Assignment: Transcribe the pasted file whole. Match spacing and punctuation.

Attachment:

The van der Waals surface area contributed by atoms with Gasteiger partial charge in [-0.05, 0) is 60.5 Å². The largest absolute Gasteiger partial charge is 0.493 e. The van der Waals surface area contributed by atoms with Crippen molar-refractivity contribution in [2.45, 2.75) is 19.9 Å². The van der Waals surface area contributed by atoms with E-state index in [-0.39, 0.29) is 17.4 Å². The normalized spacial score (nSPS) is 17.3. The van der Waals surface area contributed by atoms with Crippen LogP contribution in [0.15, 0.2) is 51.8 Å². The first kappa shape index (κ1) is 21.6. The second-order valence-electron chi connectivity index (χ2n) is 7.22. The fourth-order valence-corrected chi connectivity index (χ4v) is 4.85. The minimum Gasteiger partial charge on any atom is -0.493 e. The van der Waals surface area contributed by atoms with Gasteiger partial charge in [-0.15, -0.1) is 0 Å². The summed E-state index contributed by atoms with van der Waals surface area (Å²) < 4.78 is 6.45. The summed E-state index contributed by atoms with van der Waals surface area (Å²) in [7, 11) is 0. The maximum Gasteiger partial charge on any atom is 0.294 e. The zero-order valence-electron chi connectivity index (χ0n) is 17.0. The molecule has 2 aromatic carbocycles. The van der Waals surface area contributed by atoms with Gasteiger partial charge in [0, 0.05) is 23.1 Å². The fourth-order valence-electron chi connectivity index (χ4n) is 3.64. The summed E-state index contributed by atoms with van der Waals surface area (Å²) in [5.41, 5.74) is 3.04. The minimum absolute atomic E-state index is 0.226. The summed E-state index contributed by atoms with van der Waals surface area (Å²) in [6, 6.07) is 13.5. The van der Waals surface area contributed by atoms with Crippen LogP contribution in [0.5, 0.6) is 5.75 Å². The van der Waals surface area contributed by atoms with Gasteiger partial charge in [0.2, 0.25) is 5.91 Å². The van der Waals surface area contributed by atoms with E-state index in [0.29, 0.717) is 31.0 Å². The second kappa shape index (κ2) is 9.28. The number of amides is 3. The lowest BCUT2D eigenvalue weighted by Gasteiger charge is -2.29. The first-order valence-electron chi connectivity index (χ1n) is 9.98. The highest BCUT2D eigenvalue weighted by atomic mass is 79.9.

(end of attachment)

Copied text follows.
The van der Waals surface area contributed by atoms with Gasteiger partial charge in [-0.05, 0) is 60.5 Å². The largest absolute Gasteiger partial charge is 0.493 e. The van der Waals surface area contributed by atoms with Crippen molar-refractivity contribution in [2.45, 2.75) is 19.9 Å². The van der Waals surface area contributed by atoms with E-state index in [-0.39, 0.29) is 17.4 Å². The normalized spacial score (nSPS) is 17.3. The van der Waals surface area contributed by atoms with Crippen LogP contribution in [0.15, 0.2) is 51.8 Å². The first kappa shape index (κ1) is 21.6. The second-order valence-electron chi connectivity index (χ2n) is 7.22. The fourth-order valence-corrected chi connectivity index (χ4v) is 4.85. The minimum Gasteiger partial charge on any atom is -0.493 e. The van der Waals surface area contributed by atoms with Gasteiger partial charge in [-0.15, -0.1) is 0 Å². The summed E-state index contributed by atoms with van der Waals surface area (Å²) < 4.78 is 6.45. The summed E-state index contributed by atoms with van der Waals surface area (Å²) in [7, 11) is 0. The maximum Gasteiger partial charge on any atom is 0.294 e. The zero-order valence-electron chi connectivity index (χ0n) is 17.0. The molecule has 2 aromatic carbocycles. The van der Waals surface area contributed by atoms with Gasteiger partial charge in [0, 0.05) is 23.1 Å². The fourth-order valence-electron chi connectivity index (χ4n) is 3.64. The summed E-state index contributed by atoms with van der Waals surface area (Å²) in [5.41, 5.74) is 3.04. The minimum absolute atomic E-state index is 0.226. The summed E-state index contributed by atoms with van der Waals surface area (Å²) in [6, 6.07) is 13.5. The van der Waals surface area contributed by atoms with Crippen LogP contribution in [0.5, 0.6) is 5.75 Å². The van der Waals surface area contributed by atoms with Gasteiger partial charge in [0.2, 0.25) is 5.91 Å². The van der Waals surface area contributed by atoms with E-state index in [0.29, 0.717) is 31.0 Å². The second kappa shape index (κ2) is 9.28. The number of amides is 3. The lowest BCUT2D eigenvalue weighted by Gasteiger charge is -2.29. The first-order valence-electron chi connectivity index (χ1n) is 9.98. The highest BCUT2D eigenvalue weighted by atomic mass is 79.9.